Well how d’ya like that.
A banty purple cell came through the hood, and shot the sh#t out of my ‘chokes, ‘maters, peppers…
Shredded like bird pellet with pea sized hail.
Whelp. Plan B.04/30/2015 at 9:25 PM #86049
So sad CD. I got plenty of maters and peppers and the offer still stands.
Smarter than the average bear04/30/2015 at 9:59 PM #86051
Gotta get my pupette off to Team Netherlands of Alkmaar tomorrow, and deal with two sads at the Farmer’s Market.
Don’t think I’ll find the artichokes there, but the kid is gonna be playing softball in tulip fields.
🙂05/01/2015 at 10:09 PM #86100
CD, got the goobers in the ground today, that true southern delicacy called boiled peanuts is about 90 days or so away, I cannot wait. Corn is mostly up, okra, squash, cukes, red and gold potatoes, and three kinds of maters. And the surprise to me so far are the onions and shallots! Been looking at some plans for a DIY PVC greenhouse that I’m gonna do in late sept when some of the season is over, plus some cool weather crops.
Smarter than the average bear05/02/2015 at 9:35 AM #86101BassPackerParticipant
Hows your Turnip greens growing? After the late frost, its recovered well. Everyone likes to stop by ask what the pretty yellow flowers are. NC State Agronomy in all its glory.05/02/2015 at 10:15 AM #86103
Hail without brimstone is barely worth complaining about.
Up here, they predicted “accumulating hail” but it never did it. High winds and some flurries but it only got down to 35.
I’ve finally got the cabbage, broc, carrots etc planted.
My maters are about 4 inches tall and I hope to get them in around May 23rd. Or a week later depending on temps. I’ll plant 24 plants with 12 different varieties.
C’mon global warming. Hit me.05/03/2015 at 6:44 PM #86122
Glad circumstances caused me to delay the garden this year. Travel, much too cool weather in April….however I got the better part of two yards of compost into my planter beds yesterday and will finish tomorrow morning, then get the plants for my wife to have “fun with”. then sneak over to Ft. Mill to grab a couple of those “Bad Boy Pepper” plants to try.
Ironically, I spied the first wabbit in my back door neighbor’s yard yesterday afternoon. Almost like they were lurking in the hedges ready to attack when I plant! Where can I get a drone that is armed with a pellet rifle and likes to attack wabbits!
Sure was nice to get home after being gone for 15 days and 10 minutes later one of my bud’s shows up with his big Kubota zero turn mower to cut my grass. His wife and daughter had gone to Churchill Downs for the week and he was bored! Their horse won the Woodford yesterday, but the Derby horse finished 7th.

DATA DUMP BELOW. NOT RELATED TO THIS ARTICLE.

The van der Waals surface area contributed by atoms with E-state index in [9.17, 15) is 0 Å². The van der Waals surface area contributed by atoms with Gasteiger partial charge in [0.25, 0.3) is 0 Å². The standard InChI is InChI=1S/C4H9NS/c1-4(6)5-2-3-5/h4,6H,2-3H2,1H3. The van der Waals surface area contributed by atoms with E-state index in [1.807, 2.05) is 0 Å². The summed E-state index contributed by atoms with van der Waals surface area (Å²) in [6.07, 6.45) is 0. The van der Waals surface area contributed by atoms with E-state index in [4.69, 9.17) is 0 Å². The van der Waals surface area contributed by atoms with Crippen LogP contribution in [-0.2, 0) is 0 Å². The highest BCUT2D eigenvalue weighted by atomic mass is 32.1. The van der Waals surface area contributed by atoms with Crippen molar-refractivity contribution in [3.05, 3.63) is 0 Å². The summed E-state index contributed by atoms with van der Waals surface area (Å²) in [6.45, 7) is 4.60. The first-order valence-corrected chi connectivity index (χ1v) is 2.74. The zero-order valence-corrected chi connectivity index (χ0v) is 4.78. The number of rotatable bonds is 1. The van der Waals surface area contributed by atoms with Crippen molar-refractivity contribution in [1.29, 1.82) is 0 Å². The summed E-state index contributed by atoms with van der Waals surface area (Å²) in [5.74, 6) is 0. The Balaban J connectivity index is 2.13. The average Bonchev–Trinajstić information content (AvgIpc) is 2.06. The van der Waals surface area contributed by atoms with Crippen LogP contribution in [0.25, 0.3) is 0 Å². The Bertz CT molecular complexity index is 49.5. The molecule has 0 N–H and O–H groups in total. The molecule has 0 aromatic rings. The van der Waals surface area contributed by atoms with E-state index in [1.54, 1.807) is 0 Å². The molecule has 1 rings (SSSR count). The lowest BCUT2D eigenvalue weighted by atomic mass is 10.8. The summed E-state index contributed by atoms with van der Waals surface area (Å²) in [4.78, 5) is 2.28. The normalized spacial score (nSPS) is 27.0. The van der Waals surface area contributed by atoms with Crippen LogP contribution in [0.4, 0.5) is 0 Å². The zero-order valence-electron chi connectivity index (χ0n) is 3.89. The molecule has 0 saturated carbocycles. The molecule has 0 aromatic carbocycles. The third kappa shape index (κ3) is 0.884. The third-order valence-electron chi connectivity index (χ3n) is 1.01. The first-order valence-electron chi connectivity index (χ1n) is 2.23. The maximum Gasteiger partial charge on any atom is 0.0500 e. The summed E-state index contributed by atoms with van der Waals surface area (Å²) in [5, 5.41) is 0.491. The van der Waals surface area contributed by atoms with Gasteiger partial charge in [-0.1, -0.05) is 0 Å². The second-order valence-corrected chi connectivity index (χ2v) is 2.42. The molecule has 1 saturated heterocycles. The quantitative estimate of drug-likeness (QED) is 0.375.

"Whomp 'em, Up, Side the Head"!05/03/2015 at 6:56 PM #86123Pack78Participant
Hey ‘stick, sounds like that if you can get those wabbits to take a bite of those Carolina Reapers you’ll never see ’em again…05/04/2015 at 7:13 PM #86132
Hey ‘stick, sounds like that if you can get those wabbits to take a bite of those Carolina Reapers you’ll never see ‘em again…
Great minds think alike! That’s exactly what I’m hoping! Ran into a fellow today when I was buying seed and plants and he raises rabbits…Said he’d buy them from me, but I have yet been able to trap one of them. Must be using the wrong bait…I’ve got one of those modern traps plus an old timey rabbit box.
"Whomp 'em, Up, Side the Head"!05/06/2015 at 11:39 PM #86157
Picked up 2 Carolina Reapers yesterday at the local nursery. I will have to wear gloves when picking the peppers or at least remember to wash my hands BEFORE taking a leak…..picked up and unloaded 2 yards of compost Saturday and the garden is planted except for Cukes and they are on the agenda for tomorrow.
"Whomp 'em, Up, Side the Head"!05/07/2015 at 11:05 AM #86159WolfInVolCountryParticipant
Too shady for anything in my yard but flowering plants. I did plant a lot of these though. These are an actual variety and called Wolfpack Red Azaleas. I tried to link some pics from my Facebook page, but it would not work. So I just grabbed and image from the web.05/07/2015 at 7:45 PM #86175
Good stuff. There is nothing better than growin’ yer own.
From fields to grids, to courts, to plots, to children.
BTW. The artichokes have new life after the hail storm.
Don’t know how they will react to the tropical coming our way, but whatever ya survive makes ya stronger. No?05/07/2015 at 8:07 PM #86177